Note (from website): Some sauces are easier to adapt than others. This is a great sauce and goes well with meat, fish or fowl. In Harlien MS 4016 this sauce is recommended for boiled gunard.

I don’t think they carry gunard at my local market. Hmmm….

Recipe of the Week: Mocha Ice Cream

It’s been something of a long week at Casa Twistie. Things Happened. Many of them involved plumbing and random electrical equipment going awry. We have been a tidge grumpy about the scatter, including the cat who has been thrown out of the bedroom at night on no less than three occasions this week for playing soccer with his catnip mouse on my feet in the wee hours of the morning. The crust of me wanting to sleep!

In light of all that, I decided that I wanted to try a recipe for something that brings a little joy to my world even when Things Happen. What did I want?

Ice cream.

The thing is, most modern ice cream recipes assume that one has an ice cream maker. I do not possess one. Recipe after recipe informs me that in order to make my own ice cream, it’s as simple as putting together their combination of ingredients and following the manufacturer’s instructions. It became something of a point of very weird honor for me not to follow manufacturer’s instructions in making ice cream. Surely, I thought to myself as I sometimes do, there must be a way to do it sans ice cream making thingamajiggy. After all, Dolley Madison served ice cream at the White House when she was First Lady (or was it when she was acting as the widowed Thomas Jefferson’s official hostess?), and I don’t think they had ice cream makers, per se, back then.

Then I thought of something.

I believe I’ve mentioned this before, but Mr. Twistie loves flea markets and garage sales. Sometimes he brings back things that would give Plummy the vapors, but once in a while he finds a true treasure for yours truly. A couple years ago, he found a huge stack of vintage cooking pamphlets and booklets that someone sold him for pretty much nothing. I pulled them out and found the timeless classic 250 Delectable Desserts, published in 1940. That’s right, 250 recipes for sweet things crammed into 48 pages, complete with dozens of black and white photos of some of the delights contained within.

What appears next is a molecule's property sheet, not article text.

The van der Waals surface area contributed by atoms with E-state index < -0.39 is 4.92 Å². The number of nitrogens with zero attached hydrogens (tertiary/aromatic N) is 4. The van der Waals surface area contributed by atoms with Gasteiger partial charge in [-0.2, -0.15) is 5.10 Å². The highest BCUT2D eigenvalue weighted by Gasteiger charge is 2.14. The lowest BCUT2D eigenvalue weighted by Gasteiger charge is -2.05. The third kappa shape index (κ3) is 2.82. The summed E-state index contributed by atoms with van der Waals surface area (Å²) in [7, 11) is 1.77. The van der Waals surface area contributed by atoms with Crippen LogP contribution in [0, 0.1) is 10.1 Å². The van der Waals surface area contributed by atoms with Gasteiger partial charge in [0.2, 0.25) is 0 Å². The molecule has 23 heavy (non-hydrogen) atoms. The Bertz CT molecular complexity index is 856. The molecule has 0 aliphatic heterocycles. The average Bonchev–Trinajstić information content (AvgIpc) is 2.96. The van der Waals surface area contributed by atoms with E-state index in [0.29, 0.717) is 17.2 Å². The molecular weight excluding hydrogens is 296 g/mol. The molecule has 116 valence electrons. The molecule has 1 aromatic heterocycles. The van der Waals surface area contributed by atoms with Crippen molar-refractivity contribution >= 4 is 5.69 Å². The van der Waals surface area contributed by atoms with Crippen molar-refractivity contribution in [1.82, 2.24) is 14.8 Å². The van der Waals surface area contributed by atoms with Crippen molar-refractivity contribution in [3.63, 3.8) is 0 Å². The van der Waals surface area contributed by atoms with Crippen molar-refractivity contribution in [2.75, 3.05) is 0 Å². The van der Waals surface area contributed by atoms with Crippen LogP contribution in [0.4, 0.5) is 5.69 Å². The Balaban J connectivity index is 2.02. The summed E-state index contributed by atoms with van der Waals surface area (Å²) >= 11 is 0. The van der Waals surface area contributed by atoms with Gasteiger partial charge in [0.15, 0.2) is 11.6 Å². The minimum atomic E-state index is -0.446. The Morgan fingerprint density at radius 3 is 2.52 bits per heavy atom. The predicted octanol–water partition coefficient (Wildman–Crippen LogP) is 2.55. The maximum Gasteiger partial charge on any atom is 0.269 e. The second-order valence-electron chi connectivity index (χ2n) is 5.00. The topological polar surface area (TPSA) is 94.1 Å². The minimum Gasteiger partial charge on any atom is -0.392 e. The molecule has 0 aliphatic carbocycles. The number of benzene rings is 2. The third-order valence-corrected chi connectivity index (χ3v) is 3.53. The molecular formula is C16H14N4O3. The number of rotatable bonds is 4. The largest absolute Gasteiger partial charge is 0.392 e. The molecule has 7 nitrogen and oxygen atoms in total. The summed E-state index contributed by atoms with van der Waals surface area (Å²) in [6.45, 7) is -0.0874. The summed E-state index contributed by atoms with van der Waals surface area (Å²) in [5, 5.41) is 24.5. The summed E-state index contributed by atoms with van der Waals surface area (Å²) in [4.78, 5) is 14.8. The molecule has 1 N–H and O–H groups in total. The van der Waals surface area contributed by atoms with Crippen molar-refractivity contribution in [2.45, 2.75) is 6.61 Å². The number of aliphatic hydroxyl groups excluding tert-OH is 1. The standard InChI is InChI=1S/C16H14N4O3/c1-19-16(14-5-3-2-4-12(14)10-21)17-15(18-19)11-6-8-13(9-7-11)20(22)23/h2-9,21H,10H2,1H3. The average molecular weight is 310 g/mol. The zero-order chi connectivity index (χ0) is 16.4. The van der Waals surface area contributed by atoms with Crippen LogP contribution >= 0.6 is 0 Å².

It was within this slender volume that I found today’s recipe.

Mocha Ice Cream


2 Cups Milk

4 Tblsp ground coffee (next time I might use a slightly smaller amount of espresso powder instead for a deeper flavor and less grainy texture, as well as to skip a step that was a little messy)

1/3 Cup Corn Sirup (sic)

1/3 Cup sugar

2 Tblsp flour

1/8 tsp salt (call it a dash and be done with it)

2 eggs, separated

1 tsp vanilla

1 Cup heavy cream, whipped.

Heat milk and coffee for 10 minutes in the top of a double boiler (or, if you don’t have one, just simmer some water in a saucepan and place another saucepan of similar size on top. Make sure the water doesn’t actually touch the bottom of the upper saucepan); strain through cheesecloth (Messy). Mix corn sirup (sic), sugar, flour and salt; add scalded coffee milk slowly stirring constantly. Return to double boiler stirring until it thickens (this took a surprisingly long time for me, but it might have something to do with the fact that my stove is rapidly reaching the end of its useful life and getting crochety…or it might have something to do with the fact that this is just the kind of thing that rarely works as well for me in the kitchen as it seems to for some other cooks, because we all have our weak spots); cook 5 minutes longer. Add hot milk mixture slowly to beaten egg yolks (be careful about doing this part slowly or you can accidentally wind up with bits of scrambled egg in your ice cream, which…not the taste treat of the century, or so I’m told) and cook 3 minutes longer. Chill (no, really, that’s all they said here so I guessed and stuck it in the fridge for about an hour, and it seemed to work) and add vanilla. Beat egg whites until stiff; whip cream and fold both into chilled mixture. Freeze in refrigerator tray (or, you know, your handy dandy freezer now that we have such things) until firm. Serves 6.

How did it come out? A little soft and fragile compared to commercial ice creams, a tiny touch grainy because while I made some exciting Jackson Pollock-esque patterns while pouring scalding coffee milk through cheesecloth, I also managed to let a few of the grounds I was trying to remove get through the cloth into my ice cream. Espresso powder for sure, next time. All the same, it was tasty, it had a good coffee flavor, and I would absolutely do this again.

I may not have an ice cream maker, but I’ll definitely be one as the weather heats up.